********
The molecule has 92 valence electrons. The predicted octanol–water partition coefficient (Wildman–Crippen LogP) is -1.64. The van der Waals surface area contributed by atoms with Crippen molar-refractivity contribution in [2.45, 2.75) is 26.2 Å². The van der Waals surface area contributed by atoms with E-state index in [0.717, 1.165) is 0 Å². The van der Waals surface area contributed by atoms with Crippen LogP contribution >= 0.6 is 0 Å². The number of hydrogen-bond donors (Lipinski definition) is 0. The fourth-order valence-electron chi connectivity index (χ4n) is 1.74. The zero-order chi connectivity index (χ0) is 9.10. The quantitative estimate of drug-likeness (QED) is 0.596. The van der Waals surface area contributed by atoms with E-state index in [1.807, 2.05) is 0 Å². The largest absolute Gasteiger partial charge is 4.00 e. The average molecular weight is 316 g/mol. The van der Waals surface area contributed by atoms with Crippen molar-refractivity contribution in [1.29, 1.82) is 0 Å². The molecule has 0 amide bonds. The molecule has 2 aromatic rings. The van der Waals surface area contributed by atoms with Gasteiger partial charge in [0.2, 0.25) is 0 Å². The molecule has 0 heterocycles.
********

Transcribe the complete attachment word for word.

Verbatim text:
The molecule has 92 valence electrons. The predicted octanol–water partition coefficient (Wildman–Crippen LogP) is -1.64. The van der Waals surface area contributed by atoms with Crippen molar-refractivity contribution in [2.45, 2.75) is 26.2 Å². The van der Waals surface area contributed by atoms with E-state index in [0.717, 1.165) is 0 Å². The van der Waals surface area contributed by atoms with Crippen LogP contribution >= 0.6 is 0 Å². The number of hydrogen-bond donors (Lipinski definition) is 0. The fourth-order valence-electron chi connectivity index (χ4n) is 1.74. The zero-order chi connectivity index (χ0) is 9.10. The quantitative estimate of drug-likeness (QED) is 0.596. The van der Waals surface area contributed by atoms with E-state index in [1.807, 2.05) is 0 Å². The largest absolute Gasteiger partial charge is 4.00 e. The average molecular weight is 316 g/mol. The van der Waals surface area contributed by atoms with Crippen molar-refractivity contribution in [1.29, 1.82) is 0 Å². The molecule has 0 amide bonds. The molecule has 2 aromatic rings. The van der Waals surface area contributed by atoms with Gasteiger partial charge in [0.2, 0.25) is 0 Å². The molecule has 0 heterocycles.